Bands are viewed differently by the public and the media, but AC/DC in particular received criticism in the late 1970s for not taking their profession seriously. The band’s guitarist, Angus Young, said in the Classic Rock issue 115 that despite the criticism of their stage appearance, they still took the band and their performances seriously—just not to the point where they stopped having fun. The guitarist justified their deliberate on-stage conduct and stated that those “serious” bands’ shows typically lacked excitement. He clarified: “I don’t know anyone who has attended a performance by one of those serious bands and loved it. They may claim it was fantastic and the music was excellent, but they were bored during the set and were afraid to confess it.
Young used Yes as an example and discussed what the performers needed to do on stage to keep him engaged and from leaving. Added him: “If I went to see someone who was’musical,’ I would snore uncontrollably. I would eventually make my way to the bar. If a band like Yes didn’t have some Sheila stripping off, it would be boring to see. The rocker also made the point that the light spectacle Yes puts on during their live shows can’t hold the crowd’s attention during the entire set. Angus carried on: “Yes, most likely with a spectacular light show.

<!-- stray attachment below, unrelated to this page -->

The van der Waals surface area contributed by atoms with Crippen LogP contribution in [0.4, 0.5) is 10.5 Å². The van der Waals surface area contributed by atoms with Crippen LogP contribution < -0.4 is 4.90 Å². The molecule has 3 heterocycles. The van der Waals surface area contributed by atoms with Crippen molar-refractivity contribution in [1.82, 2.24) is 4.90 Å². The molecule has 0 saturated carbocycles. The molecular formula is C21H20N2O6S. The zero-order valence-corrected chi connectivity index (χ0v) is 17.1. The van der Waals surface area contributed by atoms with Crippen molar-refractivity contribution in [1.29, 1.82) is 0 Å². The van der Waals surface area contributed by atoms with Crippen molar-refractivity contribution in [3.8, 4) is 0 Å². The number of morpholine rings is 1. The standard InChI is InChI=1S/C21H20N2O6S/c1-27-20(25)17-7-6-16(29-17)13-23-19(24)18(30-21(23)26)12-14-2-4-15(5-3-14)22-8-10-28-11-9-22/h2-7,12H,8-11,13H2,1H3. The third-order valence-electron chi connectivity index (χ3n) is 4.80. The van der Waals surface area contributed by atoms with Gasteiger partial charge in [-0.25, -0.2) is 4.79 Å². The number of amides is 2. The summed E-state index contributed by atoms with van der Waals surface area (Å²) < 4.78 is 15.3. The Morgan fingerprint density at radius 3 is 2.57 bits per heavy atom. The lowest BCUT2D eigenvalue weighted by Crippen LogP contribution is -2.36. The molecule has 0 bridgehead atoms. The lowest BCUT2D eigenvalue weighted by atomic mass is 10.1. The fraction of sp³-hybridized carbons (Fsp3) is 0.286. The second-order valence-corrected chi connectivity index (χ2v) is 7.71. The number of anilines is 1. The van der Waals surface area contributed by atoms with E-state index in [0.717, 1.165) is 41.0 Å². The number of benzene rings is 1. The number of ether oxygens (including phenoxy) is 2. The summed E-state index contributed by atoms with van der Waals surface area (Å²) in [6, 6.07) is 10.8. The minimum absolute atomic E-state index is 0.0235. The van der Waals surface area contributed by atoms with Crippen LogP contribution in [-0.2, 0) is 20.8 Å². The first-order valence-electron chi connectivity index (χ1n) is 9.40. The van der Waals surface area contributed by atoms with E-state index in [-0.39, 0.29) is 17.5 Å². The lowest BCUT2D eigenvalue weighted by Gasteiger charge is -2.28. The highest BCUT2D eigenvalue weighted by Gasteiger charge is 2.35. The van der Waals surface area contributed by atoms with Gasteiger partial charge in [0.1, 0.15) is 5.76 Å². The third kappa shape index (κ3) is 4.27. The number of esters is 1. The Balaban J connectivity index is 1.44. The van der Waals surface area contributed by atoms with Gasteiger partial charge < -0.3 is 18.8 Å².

Although I’ve never seen them, I imagine they employ a light display to mask the fact that their music is monotonous and they aren’t making people jump. With their visual performances clothed in “kaftans and beads,” and of course the onstage nudity that brought them in conflict with the law, Hawkwind were labeled as the radicals of 1970s rock by Angus. Even though Hawkwind chose an unconventional approach to their on-stage presence, according to Angus, everyone took their efforts seriously. Rock musician: “Well, Hawkwind did that even then! That demonstrates how desperate they had to get and yet people still take them seriously.